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  • Editor's Note

    2016 Nobels: Science News fans read it here first

    This year’s Nobel Prizes honored scientific achievements that dedicated Science News readers (with good memories) would have found familiar. A dive into our archives revealed some interesting results.

    The physiology or medicine prize recognized autophagy, the cellular process by which living cells dispose of — or recycle — their biochemical garbage. Molecular biology writer Tina Hesman...

    10/19/2016 - 16:37 Science & Society
  • Feature

    The pressure is on to make metallic hydrogen

    In a few highly specialized laboratories, scientists bombard matter with the world’s most powerful electrical pulses or zap it with sophisticated lasers. Other labs squeeze heavy-duty diamonds together hard enough to crack them.

    All this is in pursuit of a priceless metal. It’s not gold, silver or platinum. The scientists’ quarry is hydrogen in its most elusive of forms.

    Several...

    08/10/2016 - 09:00 Physics, Materials, Condensed Matter
  • Feature

    Buying time when quakes hit

    At 2:46 p.m. on March 11, 2011, an earthquake-detection station on Japan’s northeast coast began rocking back and forth, rattled by a powerful seismic wave racing from deep offshore. Just 5.4 seconds later, the Japan Meteorological Agency issued a notice that a magnitude 4.3 quake had begun.

    As the seconds ticked by, however, and more stations picked up the rippling wave, the tremor...

    04/04/2014 - 12:00 Earth
  • Feature

    90th Anniversary Issue: 1970s

    Engineering genes In the 1970s, genetic engineering feats started to come rapid-fire. Scientists were swapping genes between cells (3/20/71, p. 193), making synthetic copies of genes that could function in living creatures (9/1/73, p. 132) and learning to cut and paste genes using chemical scissors called restriction enzymes (3/20/76, p. 188). This quick progress raised hopes of new,...

    03/09/2012 - 12:12 Science & Society
  • Feature

    Science News of the Year 2007

    Tuning In to Science

    In its own way, science is a lot like '60s rock 'n' roll on AM radio. If you're old enough, you remember the slogan: "And the hits just keep on comin'."

    With science, the news just keeps on comin'. Somehow, year after year, science never runs out of hit discoveries. From land-based laboratories to the depths of the oceans to remote realms of the cosmos, intrepid...

    12/18/2007 - 21:49 Humans & Society
  • News

    Nonstick Taints: Fluorochemicals are in us all

    A new federal study strongly suggests that all U.S. residents harbor measurable traces of fluorochemicals, compounds used to impart water- and oil-repelling features to a host of consumer products. Separately, Japanese researchers report that at least one of these pollutants reaches even fetuses.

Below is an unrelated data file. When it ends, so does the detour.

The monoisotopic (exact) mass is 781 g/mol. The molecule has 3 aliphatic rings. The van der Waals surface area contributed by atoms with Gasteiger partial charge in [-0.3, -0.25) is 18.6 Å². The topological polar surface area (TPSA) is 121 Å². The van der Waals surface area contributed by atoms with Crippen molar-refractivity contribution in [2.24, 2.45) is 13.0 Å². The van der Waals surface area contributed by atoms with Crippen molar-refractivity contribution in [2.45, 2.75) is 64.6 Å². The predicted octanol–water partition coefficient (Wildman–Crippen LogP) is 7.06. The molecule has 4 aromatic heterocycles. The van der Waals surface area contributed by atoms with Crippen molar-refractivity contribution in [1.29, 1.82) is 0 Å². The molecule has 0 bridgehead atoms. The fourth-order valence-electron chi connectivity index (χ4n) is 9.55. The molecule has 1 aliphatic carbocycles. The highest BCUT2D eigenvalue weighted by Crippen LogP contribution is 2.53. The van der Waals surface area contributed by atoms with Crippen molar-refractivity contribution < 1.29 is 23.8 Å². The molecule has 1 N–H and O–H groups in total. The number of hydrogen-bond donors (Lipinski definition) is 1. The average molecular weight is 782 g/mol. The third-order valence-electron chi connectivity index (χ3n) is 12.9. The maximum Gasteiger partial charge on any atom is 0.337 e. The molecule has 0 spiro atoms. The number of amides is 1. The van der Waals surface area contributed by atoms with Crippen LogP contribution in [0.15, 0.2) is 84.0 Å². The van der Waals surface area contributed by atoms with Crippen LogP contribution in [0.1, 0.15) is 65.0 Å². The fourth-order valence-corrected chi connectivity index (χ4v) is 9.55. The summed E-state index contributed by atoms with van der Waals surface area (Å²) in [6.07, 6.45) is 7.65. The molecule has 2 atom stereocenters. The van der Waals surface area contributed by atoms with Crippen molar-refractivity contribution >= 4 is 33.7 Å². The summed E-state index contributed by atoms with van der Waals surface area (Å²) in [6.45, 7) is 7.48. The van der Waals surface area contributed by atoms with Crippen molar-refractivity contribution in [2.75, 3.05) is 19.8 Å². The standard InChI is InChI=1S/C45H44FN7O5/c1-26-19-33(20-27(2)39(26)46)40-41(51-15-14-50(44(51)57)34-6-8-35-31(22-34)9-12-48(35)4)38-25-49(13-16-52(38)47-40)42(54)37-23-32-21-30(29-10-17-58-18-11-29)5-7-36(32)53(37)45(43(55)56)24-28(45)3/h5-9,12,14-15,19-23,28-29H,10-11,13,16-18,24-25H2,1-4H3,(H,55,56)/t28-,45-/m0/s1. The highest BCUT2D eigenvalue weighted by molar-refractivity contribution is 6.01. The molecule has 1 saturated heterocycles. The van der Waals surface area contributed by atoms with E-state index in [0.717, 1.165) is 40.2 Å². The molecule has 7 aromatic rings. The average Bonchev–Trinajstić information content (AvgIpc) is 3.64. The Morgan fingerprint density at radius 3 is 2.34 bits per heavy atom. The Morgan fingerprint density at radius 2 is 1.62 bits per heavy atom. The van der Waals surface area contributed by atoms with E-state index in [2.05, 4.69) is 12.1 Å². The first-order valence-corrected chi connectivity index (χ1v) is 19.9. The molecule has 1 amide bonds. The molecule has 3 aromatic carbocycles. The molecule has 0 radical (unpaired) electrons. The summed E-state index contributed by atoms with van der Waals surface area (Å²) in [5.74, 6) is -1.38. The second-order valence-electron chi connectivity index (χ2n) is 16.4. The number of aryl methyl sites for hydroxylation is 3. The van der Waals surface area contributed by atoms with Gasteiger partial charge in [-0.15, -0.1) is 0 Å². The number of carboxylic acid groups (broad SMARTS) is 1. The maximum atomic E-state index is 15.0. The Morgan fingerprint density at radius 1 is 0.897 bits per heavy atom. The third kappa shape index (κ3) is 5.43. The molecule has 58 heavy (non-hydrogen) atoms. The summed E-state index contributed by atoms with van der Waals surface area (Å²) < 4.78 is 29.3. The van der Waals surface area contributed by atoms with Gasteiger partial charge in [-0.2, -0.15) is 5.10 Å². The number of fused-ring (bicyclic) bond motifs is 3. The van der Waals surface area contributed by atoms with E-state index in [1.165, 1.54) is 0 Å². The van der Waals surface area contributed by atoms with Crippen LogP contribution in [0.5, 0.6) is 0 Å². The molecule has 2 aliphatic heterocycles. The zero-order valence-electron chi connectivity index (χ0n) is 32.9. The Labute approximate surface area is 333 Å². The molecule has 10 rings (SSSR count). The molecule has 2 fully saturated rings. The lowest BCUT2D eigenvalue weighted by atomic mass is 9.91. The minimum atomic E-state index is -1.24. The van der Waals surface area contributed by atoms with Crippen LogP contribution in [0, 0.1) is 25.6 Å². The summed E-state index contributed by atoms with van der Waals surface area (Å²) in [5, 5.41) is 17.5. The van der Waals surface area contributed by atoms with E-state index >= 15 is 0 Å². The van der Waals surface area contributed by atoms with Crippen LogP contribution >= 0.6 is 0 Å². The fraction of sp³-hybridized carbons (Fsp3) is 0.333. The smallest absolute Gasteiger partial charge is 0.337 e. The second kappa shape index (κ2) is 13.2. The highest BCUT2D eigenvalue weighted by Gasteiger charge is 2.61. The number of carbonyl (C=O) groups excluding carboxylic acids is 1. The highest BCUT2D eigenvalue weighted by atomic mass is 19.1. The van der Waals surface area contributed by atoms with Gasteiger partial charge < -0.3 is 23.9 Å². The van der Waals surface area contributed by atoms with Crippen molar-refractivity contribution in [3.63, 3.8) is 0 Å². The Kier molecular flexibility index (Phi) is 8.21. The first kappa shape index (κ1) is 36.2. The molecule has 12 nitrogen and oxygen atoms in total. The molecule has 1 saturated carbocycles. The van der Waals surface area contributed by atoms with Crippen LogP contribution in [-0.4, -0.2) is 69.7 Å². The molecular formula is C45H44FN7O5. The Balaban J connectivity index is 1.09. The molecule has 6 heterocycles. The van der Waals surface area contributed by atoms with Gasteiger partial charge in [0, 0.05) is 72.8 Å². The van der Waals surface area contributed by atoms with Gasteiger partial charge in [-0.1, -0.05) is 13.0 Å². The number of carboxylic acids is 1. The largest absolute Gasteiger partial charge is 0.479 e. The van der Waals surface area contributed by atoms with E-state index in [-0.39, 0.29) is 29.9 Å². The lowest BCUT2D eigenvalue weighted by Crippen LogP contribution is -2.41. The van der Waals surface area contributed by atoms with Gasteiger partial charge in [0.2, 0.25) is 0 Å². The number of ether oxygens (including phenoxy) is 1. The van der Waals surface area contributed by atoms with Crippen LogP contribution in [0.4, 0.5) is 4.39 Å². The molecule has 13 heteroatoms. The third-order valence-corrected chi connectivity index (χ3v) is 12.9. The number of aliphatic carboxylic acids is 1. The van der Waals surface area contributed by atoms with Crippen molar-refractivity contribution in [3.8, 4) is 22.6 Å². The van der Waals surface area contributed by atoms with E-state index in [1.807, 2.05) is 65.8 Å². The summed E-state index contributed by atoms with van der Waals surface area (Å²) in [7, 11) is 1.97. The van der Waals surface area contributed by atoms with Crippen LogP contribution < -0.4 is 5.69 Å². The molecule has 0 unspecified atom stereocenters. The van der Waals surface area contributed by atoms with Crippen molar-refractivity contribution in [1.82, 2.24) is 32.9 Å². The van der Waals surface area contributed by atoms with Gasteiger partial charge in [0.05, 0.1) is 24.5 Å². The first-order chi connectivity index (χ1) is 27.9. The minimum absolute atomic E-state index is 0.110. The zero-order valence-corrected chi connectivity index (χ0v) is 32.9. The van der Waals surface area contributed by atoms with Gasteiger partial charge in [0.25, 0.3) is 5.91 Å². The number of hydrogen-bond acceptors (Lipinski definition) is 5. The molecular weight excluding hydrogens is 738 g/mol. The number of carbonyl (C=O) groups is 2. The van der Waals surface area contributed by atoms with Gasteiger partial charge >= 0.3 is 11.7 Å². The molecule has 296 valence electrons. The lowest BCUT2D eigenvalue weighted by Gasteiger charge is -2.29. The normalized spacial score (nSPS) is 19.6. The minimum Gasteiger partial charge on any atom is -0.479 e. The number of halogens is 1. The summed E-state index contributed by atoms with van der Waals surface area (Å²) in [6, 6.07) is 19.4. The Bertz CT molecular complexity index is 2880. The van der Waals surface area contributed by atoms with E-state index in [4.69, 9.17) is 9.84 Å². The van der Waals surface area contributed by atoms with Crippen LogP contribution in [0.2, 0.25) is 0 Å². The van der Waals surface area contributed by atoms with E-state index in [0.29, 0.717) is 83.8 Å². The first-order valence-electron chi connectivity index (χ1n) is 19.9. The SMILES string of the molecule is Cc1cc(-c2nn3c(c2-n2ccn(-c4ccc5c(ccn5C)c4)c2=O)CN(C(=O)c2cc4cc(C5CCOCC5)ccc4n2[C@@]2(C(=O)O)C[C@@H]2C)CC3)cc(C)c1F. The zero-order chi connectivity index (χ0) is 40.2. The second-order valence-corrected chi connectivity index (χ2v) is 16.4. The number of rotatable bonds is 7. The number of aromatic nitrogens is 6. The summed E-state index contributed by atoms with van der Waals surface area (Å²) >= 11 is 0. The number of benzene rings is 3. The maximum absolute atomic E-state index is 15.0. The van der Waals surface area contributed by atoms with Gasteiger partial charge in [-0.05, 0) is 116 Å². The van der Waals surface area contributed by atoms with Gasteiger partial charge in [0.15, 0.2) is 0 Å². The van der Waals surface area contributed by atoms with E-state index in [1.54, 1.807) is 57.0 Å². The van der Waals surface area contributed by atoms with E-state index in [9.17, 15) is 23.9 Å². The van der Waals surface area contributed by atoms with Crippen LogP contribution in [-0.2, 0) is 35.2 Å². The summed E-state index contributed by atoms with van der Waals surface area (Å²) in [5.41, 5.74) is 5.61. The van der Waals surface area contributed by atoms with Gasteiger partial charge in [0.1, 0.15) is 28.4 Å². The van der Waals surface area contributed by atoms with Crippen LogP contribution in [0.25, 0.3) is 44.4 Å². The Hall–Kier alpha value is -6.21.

According to the Environmental Protection Agency, human exposures are of concern. In...

    11/21/2005 - 22:05 Earth & Environment
  • Feature

    Katrina's Fallout

    Hand over hand, the scuba diving researchers felt their way down the offshore oil rig, blinded by water black with ocean detritus and marsh debris. They tried not to think about the 7-foot alligator patrolling the rig at the water's surface, 15 miles from its swampy home. The scientists soon reached a place on the rig's leg where 18 months earlier they had attached instruments that relayed...

    11/14/2005 - 10:35 Humans & Society
  • News

    Stellar Question: Extrasolar planet or failed star?

    Astronomers have dreamed of photographing a planet orbiting a star outside the solar system. Last week, researchers announced that a tiny dot of light next to a young, sunlike star might be that long-sought image. But the discovery could be sinking under its own weight.

    The body lies near the star GQ Lupi, 450 light-years from Earth. Last year, Ralph Neuhäuser of the University...

    04/06/2005 - 14:18 Astronomy
  • News

    Groovy Pictures: Extracting sound from images of old audio recordings

    Songs and words preserved on antique vinyl records and wax cylinders become more precious with each passing day. They also grow increasingly fragile and are especially vulnerable to damage if played.

    Now, researchers using optical-scanning equipment have made exquisitely detailed maps of the grooves of such recordings. By simulating how a stylus moves along those contours, the...

    05/26/2004 - 10:16 Technology
  • Feature

    News That's Fit to Print—and Preserve

    The daily news has been described as the first draft of history. From the assassination of President John F. Kennedy to the cloning of Dolly the sheep, newspapers record the myriad events that shape our lives. Preserving old newspapers, many would argue, is tantamount to preserving our heritage. Newsprint companies, however, take the position that yesterday's news is old news, and follow the...

    01/03/2004 - 13:32 Materials